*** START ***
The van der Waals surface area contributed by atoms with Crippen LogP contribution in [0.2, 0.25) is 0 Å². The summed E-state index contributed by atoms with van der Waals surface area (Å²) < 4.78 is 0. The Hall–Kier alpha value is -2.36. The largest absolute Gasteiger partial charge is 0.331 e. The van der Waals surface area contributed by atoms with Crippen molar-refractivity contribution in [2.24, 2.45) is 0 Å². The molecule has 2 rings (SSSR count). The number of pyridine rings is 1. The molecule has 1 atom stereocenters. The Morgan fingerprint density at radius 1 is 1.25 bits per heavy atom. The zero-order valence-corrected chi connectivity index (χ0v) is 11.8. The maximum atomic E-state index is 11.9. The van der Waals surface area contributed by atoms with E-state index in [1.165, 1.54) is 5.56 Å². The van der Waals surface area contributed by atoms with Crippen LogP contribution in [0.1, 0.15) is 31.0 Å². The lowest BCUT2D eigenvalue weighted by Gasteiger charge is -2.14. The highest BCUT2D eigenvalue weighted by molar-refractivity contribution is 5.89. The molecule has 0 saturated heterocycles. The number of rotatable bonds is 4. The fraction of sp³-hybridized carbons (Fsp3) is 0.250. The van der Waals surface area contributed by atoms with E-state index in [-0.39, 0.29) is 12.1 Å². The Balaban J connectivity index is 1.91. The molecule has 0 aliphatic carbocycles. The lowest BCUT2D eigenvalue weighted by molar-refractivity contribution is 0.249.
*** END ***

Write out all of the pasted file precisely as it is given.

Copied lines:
The van der Waals surface area contributed by atoms with Crippen LogP contribution in [0.2, 0.25) is 0 Å². The summed E-state index contributed by atoms with van der Waals surface area (Å²) < 4.78 is 0. The Hall–Kier alpha value is -2.36. The largest absolute Gasteiger partial charge is 0.331 e. The van der Waals surface area contributed by atoms with Crippen molar-refractivity contribution in [2.24, 2.45) is 0 Å². The molecule has 2 rings (SSSR count). The number of pyridine rings is 1. The molecule has 1 atom stereocenters. The Morgan fingerprint density at radius 1 is 1.25 bits per heavy atom. The zero-order valence-corrected chi connectivity index (χ0v) is 11.8. The maximum atomic E-state index is 11.9. The van der Waals surface area contributed by atoms with E-state index in [1.165, 1.54) is 5.56 Å². The van der Waals surface area contributed by atoms with Crippen LogP contribution in [0.1, 0.15) is 31.0 Å². The lowest BCUT2D eigenvalue weighted by Gasteiger charge is -2.14. The highest BCUT2D eigenvalue weighted by molar-refractivity contribution is 5.89. The molecule has 0 saturated heterocycles. The number of rotatable bonds is 4. The fraction of sp³-hybridized carbons (Fsp3) is 0.250. The van der Waals surface area contributed by atoms with E-state index in [-0.39, 0.29) is 12.1 Å². The Balaban J connectivity index is 1.91. The molecule has 0 aliphatic carbocycles. The lowest BCUT2D eigenvalue weighted by molar-refractivity contribution is 0.249.